hot topics of conversation from my may 10 open garden day
WHAT EDGING MACHINE do you use? one visitor asked, and as my physical therapist will confirm, that would mostly be my right leg and arm, guiding the low-tech iron tool (below) that I’ve relied on for more than 20 years that’s now as well-worn as my shoulder and wrist joints.
Many others inquired about an oddball little perennial with brush-like white blooms doing its thing under a big old magnolia (it’s the Asian rarity Chloranthus japonicus, above). Across the yard, a low, hot-pink primula with fuzzy blue-green leaves (Primula kisoana, below) piqued interest, too.
The garden’s woody architecture on May 10 was still see-through, and the carpet below (such as beneath the magnolia, above) looked more like it “normally” does on maybe April 25…lots of gold, and hellebores still colorful (typically by now they are fading, and preparing to set seed). So it was very obvious from the thousands of flowers that when I plant extra-early things, I don’t do so just around the edges of beds, but all the way in, right up to the trunks. No ring-around-the-rosey, but lavish and excessive. (Remember my underplanting mantra?)
The naked 25-year-old, 20-foot-wide Corylopsis spicata (spike winter-hazel, above), for instance, is positively stuffed with Hylomecon japonicum and hellebores, and the century-old apples (top photo) with those and Trillium erectum and more. Earlier, there had already been blooms of Corydalis solida and minor bulbs—Eranthis, Galanthus and such.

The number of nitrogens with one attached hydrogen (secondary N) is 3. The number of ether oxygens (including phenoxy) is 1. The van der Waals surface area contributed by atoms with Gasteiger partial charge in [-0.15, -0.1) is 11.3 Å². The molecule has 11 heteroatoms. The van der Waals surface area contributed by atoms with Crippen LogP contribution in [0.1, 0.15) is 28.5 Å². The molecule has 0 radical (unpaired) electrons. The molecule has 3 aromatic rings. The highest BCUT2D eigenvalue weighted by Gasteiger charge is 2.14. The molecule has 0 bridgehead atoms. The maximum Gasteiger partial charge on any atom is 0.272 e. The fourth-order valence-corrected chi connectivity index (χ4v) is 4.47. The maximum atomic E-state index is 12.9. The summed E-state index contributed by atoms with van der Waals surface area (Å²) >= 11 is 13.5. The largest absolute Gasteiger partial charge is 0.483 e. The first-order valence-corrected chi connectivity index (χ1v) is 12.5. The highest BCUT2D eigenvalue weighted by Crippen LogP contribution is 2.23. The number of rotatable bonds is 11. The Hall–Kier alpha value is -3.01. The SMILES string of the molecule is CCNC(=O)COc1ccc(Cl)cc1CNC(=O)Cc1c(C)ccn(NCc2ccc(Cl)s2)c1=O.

It’s as if the ground beneath them is a temporary stage for an April garden show (well, it’s usually over in April; not this year). As each winter fades, I relish looking through the naked branches at the display beneath—and the little shade-lovers are happy for the exposure, but then relieved to be under cover once the heat comes on and the canopy unfurls.
I was glad that in this hesitant spring, 250ish people saw it, too. Yes, just 250 visited this time for Open Day; a smaller-than-normal group, which gave me plenty of time to answer all those questions. I suspect the forecast for “thunderstorms likely” kept others away. I know it preoccupied me all week, worrying about slippery footing, muddy lawns, and worse. In the end, there was not a drop of rain–another lesson, I suppose, in trying to predict what mother nature has in mind for us. She lets us know when she’s good and ready, and a not a minute sooner.
come visit, shop, and learn june 7
I HOPE TO SEE EVEN MORE OF YOU on June 7, the next Open Day, but I dare not make predictions of possible highlights. Who knows what the bigger forces will decide to put on display? Either way, we will have fun—and you can shop for plants, and hear acclaimed naturalist and author Carol Gracie’s lecture about spring wildflowers. Get all the day’s details, and purchase a ticket for her talk.
Speaking of Carol, and “wildflowers:” A lot of visitors last weekend looked alarmed at all the yellow stuff that was blooming here, thinking I was infested with lesser celandine (Ranunculus ficaria), or perhaps greater celandine (Chelidonium majus). I’ll leave it up to Carol to clear that up for you in this other story, but rest assured: All that relentless weeding keeps both of those bad guys at bay. My springtime gold (above) is of another genus entirely. I can’t imagine spring–whether it comes in April, or May–without my Stylophorum.